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How wonderful is this site. Years ago my Victorian home had two of these windows in the dining room that went to the side porch. I argued with the previous owners and said it doesn’t make sense that this large bottom sash with only open up 3 feet. One day I noticed that the stained wood piece at the top of the window sash appear doubled up. It didn’t match any of the other windows in the house. I unscrewed it and low and behold there was the opening for the sash to slide right up into. I took both off pulled out the insulation that have been stuffed up there and open the window right up like it had been years ago. Interestingly enough curators at museums have never been able to answer me as to what this window was called. One day a lady called it a jib window. Several curators later told me that this is not correct. I was determined to find out what this is called and did a lot of searching online. And ‘poof” I find this website and forwarded it to all of the curators that I’d spoken to. So now everybody can be learned LOL
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Thank you for the complement on the site. I am glad you found the information useful and are paying that forward.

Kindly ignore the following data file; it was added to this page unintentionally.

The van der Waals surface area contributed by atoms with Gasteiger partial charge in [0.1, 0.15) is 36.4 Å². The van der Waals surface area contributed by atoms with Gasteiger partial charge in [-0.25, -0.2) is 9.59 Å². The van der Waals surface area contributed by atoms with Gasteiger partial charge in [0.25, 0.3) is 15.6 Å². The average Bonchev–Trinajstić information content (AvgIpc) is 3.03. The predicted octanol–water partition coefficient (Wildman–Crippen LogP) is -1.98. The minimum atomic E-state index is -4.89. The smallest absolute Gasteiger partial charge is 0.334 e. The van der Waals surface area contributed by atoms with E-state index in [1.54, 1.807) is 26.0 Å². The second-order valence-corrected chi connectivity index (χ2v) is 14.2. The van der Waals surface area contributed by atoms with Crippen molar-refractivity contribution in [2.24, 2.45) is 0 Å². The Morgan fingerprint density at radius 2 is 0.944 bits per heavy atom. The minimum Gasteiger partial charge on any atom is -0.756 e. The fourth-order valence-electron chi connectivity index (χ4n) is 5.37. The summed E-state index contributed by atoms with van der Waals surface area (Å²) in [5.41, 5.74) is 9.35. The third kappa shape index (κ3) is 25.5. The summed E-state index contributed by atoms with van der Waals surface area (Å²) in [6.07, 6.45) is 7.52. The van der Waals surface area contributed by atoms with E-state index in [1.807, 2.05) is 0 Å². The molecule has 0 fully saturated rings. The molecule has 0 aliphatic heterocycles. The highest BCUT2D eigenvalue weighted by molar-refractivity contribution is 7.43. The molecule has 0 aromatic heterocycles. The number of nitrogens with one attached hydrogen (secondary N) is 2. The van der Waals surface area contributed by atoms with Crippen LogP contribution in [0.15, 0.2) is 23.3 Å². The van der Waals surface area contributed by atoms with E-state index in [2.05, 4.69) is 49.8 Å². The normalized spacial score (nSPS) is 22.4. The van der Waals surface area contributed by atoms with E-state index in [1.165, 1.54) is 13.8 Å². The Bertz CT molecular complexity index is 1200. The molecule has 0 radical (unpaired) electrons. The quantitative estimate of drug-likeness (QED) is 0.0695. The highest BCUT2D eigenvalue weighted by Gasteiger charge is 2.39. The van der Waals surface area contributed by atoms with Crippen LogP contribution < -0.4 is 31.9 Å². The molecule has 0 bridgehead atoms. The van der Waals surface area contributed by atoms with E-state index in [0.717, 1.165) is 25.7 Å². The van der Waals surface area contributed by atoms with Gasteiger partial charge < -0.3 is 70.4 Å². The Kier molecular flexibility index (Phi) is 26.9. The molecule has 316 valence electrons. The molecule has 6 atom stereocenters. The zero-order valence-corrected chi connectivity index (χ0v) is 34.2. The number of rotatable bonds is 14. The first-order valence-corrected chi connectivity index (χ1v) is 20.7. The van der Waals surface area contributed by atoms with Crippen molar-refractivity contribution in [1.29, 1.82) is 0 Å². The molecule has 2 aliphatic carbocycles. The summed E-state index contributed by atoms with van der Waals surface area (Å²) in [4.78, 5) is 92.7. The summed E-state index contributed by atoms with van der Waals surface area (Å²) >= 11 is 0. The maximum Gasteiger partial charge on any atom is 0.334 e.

If memory serves, Mount Holly (on Lake Washington-now destroyed by fire) had these windows and wonderful large interior shutters that folded flush to the jambs providing the ability to walk through the windows. I only stayed there a couple of times way back when (in the 1970s). It was a grand house.
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The mechanics of how that box head window worked with the masonry walls would have been interesting to see.
Thank you for sharing this information! We are restoring an 1890 Queen Anne in Atlanta and just discovered we have two windows (one in the front parlor and the other on the wraparound porch) that the lower sash slid up into the wall. They were removed and replaced with doors, but we found one of the original window jambs along with the sash pulleys. We didn’t know what to call them but now I believe they are box-head windows. I’m curious to learn more about how they built these and will take a look at your sources.
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The Phoenix, AZ Rosson House Museum built in 1895 has these opening window/doors.